Tradition and Evolution in Stung Treng’s Famed Ansorm Chrouk

Adapted from an article in Cambodge Mag

Ansorm Chrouk cakes are traditionally made for festivals, weddings and big events, but Sophea now makes them all year round and in that way is able to provide employment for up to eight widows, retirees and children who would be able to save up for their studies

Ansorm Chrouk from Stung Treng.

In a recent article, the Phnom Penh Post celebrated the creations of Nget Sophea from Prek village in Stung Treng province. She has combined tradition and transformation in her version of Ansorm Chrouk, a steamed glutinous rice cake with pork, by mixing the rice with pandan leaf water, giving the cakes a soft green colour, and placing a salted duck egg at their heart. A rich and delicious surprise.

She was inspired by a recipe handed down to her by her grandparents and now people travel from across Cambodia to taste her creations which were recently recognised as a signature dish for the region by the Stung Treng Provincial Department of Culture and Fine Arts.

Ansorm Chrouk cakes are traditionally made for festivals, weddings and big events, but Sophea now makes them all year round and in that way is able to provide employment for up to eight widows, retirees and children who would be able to save up for their studies.

Sophea mixes rice with pandan leaf water and makes the heart of the cake with salted duck egg yolk.

Speaking to the Post, Stung Treng provincial department of tourism director Orn Porsoeun felt that selling Ansorm Chrouk is part of the culture and is attractive as Sophea’s cakes are unique and have a different taste.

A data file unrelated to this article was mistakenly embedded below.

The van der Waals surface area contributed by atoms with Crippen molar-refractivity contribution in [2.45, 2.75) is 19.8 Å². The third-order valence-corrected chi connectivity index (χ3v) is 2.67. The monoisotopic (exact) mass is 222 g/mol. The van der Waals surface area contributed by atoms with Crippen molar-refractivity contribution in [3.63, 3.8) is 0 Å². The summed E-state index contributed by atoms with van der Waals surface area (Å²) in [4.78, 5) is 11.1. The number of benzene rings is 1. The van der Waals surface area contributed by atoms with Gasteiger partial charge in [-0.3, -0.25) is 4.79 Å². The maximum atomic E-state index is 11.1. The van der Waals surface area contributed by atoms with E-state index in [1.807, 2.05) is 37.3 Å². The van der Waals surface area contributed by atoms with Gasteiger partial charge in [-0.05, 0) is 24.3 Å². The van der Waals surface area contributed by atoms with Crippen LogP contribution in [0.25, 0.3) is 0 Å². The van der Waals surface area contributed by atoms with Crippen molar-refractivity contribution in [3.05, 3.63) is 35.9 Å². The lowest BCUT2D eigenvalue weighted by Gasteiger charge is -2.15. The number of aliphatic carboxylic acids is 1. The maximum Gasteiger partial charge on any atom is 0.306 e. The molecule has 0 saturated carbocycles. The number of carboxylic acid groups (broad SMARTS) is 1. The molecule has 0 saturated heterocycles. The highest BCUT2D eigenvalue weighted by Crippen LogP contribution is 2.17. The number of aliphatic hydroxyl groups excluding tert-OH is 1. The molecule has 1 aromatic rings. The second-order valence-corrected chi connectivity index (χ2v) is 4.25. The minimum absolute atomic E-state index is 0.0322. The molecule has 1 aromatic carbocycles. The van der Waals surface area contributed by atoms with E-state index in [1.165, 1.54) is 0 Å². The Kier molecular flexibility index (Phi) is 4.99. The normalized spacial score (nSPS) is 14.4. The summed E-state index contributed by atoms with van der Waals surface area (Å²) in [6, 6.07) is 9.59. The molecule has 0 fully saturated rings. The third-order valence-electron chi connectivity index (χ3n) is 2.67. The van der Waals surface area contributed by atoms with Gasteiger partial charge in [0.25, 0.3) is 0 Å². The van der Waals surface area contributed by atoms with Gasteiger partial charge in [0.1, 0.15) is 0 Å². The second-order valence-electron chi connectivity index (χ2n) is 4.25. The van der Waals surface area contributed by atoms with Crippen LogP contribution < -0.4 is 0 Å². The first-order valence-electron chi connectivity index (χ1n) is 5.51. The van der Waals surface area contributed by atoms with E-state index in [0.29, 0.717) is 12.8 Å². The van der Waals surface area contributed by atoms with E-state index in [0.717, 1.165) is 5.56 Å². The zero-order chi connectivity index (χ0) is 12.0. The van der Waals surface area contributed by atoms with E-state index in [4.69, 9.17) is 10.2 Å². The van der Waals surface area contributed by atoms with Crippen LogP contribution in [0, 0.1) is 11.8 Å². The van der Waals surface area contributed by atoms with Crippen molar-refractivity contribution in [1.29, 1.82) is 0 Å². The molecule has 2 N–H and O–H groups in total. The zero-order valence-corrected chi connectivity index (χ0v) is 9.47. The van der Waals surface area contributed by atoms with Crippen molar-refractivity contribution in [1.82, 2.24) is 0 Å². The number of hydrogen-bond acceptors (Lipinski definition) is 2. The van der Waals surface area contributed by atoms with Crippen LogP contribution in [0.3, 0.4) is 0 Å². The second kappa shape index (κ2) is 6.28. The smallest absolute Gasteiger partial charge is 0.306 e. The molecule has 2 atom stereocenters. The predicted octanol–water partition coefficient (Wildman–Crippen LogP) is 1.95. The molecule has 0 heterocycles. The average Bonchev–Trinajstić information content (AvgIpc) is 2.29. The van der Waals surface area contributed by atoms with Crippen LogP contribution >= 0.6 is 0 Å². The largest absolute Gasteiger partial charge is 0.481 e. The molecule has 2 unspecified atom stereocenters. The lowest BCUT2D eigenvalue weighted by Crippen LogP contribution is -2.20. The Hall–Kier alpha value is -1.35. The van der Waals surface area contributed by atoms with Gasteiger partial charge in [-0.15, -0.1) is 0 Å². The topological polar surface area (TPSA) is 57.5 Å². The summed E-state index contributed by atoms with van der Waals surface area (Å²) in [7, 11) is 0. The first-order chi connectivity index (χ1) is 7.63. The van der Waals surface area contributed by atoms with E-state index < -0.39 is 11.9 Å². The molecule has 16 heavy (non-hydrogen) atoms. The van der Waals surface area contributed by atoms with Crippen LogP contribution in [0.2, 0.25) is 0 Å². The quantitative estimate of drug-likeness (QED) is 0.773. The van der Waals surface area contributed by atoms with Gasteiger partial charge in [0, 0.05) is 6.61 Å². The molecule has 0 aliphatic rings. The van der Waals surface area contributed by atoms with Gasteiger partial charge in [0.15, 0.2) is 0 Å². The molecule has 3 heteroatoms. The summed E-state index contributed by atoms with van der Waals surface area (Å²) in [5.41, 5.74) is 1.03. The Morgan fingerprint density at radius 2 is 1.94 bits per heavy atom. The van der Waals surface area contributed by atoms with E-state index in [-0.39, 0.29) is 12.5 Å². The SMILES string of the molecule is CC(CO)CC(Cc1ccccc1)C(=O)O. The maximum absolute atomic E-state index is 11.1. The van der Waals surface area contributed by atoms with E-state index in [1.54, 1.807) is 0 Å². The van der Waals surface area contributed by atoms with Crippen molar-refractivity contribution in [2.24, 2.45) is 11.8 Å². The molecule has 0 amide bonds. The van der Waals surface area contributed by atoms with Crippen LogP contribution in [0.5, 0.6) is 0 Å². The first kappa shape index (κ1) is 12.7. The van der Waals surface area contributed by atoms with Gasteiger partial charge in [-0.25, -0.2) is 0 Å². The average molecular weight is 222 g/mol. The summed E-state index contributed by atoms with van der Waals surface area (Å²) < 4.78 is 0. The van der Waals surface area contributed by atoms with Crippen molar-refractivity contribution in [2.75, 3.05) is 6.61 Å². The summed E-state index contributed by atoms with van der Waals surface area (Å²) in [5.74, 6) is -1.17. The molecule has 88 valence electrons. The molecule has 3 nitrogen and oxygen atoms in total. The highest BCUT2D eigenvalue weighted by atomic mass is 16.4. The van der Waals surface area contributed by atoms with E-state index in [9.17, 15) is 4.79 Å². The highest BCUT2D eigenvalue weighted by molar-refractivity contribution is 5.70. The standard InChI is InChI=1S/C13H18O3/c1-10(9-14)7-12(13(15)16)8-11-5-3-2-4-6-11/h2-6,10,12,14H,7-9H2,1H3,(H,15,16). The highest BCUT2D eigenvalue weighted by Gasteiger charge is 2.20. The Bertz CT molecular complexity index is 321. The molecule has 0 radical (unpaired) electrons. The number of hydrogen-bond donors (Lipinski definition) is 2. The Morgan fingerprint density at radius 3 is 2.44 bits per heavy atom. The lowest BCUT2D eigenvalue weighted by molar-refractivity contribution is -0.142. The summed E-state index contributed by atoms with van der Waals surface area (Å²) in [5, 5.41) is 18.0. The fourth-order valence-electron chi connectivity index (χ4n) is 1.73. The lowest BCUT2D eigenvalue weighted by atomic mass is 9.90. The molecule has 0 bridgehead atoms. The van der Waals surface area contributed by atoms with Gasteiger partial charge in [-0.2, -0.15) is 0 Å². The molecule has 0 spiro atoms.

I have always been involved in promoting and disseminating information about products which are unique to attract more tourists. I see ansorm as a kind of food with unique flavour, which tourists must not overlook. It is a must-try.

Sophea had never intended to take this path. She used to sell porridge and noodles at Stung Treng market, but like so many was forced to adapt when Covid-19 hit. Then one day, she was making the cakes for her family, but made too many.

I had made about 30 cakes, which was too much. I thought we wouldn’t be able to finish them, so my children posted on Facebook to see if anyone was interested in buying [them]“.

After that, people started ordering 50-60 cakes. That was when my business started. The orders gradually gradually increased to 80 cakes a day, then 100 to 150 and about 500 during about 500 cakes during the festival,” she said.

She also says that the cakes are not her creation, but that of her elders, saying “I learned how to do it from my grandparents and my mother. Now I transfer those skills to the children who work with me.” And alongside the recipe, she has also kept up the family tradition of transmission of knowledge, sharing the recipe with whomever is curious.

She is not stopping there either, and is now looking at different recipes, such as a Banana Ansorm, that she can sell in front of her house, while also educating the next generation about traditional Khmer food in order to keep traditions alive.

Stung Treng is also known for its fish soups, fried buffalo and larb, which in Stung Treng is made with fish in contrast to other regions of Cambodia.

Sophea’s Ansorm Chrouk cakes can be ordered online via her Facebook page, P-DA Food.

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